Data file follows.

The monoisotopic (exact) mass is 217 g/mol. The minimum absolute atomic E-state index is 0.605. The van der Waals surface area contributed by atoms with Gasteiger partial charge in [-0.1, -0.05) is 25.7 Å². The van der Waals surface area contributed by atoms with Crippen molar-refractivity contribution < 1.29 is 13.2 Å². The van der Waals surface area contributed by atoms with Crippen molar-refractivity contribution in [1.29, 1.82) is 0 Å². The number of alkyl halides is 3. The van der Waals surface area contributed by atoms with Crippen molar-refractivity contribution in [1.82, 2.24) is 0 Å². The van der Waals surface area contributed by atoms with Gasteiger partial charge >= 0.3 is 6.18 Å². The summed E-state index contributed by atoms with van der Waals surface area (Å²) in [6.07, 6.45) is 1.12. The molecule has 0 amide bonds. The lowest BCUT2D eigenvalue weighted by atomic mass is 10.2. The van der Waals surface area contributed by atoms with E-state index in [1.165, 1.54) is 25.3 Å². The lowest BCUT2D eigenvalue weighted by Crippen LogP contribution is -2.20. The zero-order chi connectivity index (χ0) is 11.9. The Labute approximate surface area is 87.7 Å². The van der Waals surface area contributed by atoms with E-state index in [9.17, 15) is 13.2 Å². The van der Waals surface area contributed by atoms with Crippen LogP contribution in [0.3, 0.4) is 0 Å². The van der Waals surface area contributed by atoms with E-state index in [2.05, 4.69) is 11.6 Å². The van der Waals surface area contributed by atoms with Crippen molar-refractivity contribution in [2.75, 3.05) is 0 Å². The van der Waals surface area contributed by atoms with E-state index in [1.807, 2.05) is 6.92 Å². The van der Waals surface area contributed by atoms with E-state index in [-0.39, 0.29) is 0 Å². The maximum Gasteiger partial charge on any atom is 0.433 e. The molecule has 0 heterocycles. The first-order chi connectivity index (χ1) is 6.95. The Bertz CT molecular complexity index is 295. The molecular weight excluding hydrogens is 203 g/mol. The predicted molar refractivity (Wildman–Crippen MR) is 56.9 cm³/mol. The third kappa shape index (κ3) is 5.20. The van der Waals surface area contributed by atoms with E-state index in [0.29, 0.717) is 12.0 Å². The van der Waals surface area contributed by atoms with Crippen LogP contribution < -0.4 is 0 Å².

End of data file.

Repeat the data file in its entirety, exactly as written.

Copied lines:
The monoisotopic (exact) mass is 217 g/mol. The minimum absolute atomic E-state index is 0.605. The van der Waals surface area contributed by atoms with Gasteiger partial charge in [-0.1, -0.05) is 25.7 Å². The van der Waals surface area contributed by atoms with Crippen molar-refractivity contribution < 1.29 is 13.2 Å². The van der Waals surface area contributed by atoms with Crippen molar-refractivity contribution in [1.29, 1.82) is 0 Å². The number of alkyl halides is 3. The van der Waals surface area contributed by atoms with Crippen molar-refractivity contribution in [1.82, 2.24) is 0 Å². The van der Waals surface area contributed by atoms with Gasteiger partial charge >= 0.3 is 6.18 Å². The summed E-state index contributed by atoms with van der Waals surface area (Å²) in [6.07, 6.45) is 1.12. The molecule has 0 amide bonds. The lowest BCUT2D eigenvalue weighted by atomic mass is 10.2. The van der Waals surface area contributed by atoms with E-state index in [1.165, 1.54) is 25.3 Å². The lowest BCUT2D eigenvalue weighted by Crippen LogP contribution is -2.20. The zero-order chi connectivity index (χ0) is 11.9. The Labute approximate surface area is 87.7 Å². The van der Waals surface area contributed by atoms with E-state index in [9.17, 15) is 13.2 Å². The van der Waals surface area contributed by atoms with Crippen LogP contribution in [0.3, 0.4) is 0 Å². The van der Waals surface area contributed by atoms with E-state index in [2.05, 4.69) is 11.6 Å². The van der Waals surface area contributed by atoms with Crippen molar-refractivity contribution in [2.75, 3.05) is 0 Å². The van der Waals surface area contributed by atoms with E-state index in [1.807, 2.05) is 6.92 Å². The van der Waals surface area contributed by atoms with E-state index in [-0.39, 0.29) is 0 Å². The maximum Gasteiger partial charge on any atom is 0.433 e. The molecule has 0 heterocycles. The first-order chi connectivity index (χ1) is 6.95. The Bertz CT molecular complexity index is 295. The molecular weight excluding hydrogens is 203 g/mol. The predicted molar refractivity (Wildman–Crippen MR) is 56.9 cm³/mol. The third kappa shape index (κ3) is 5.20. The van der Waals surface area contributed by atoms with E-state index in [0.29, 0.717) is 12.0 Å². The van der Waals surface area contributed by atoms with Crippen LogP contribution < -0.4 is 0 Å².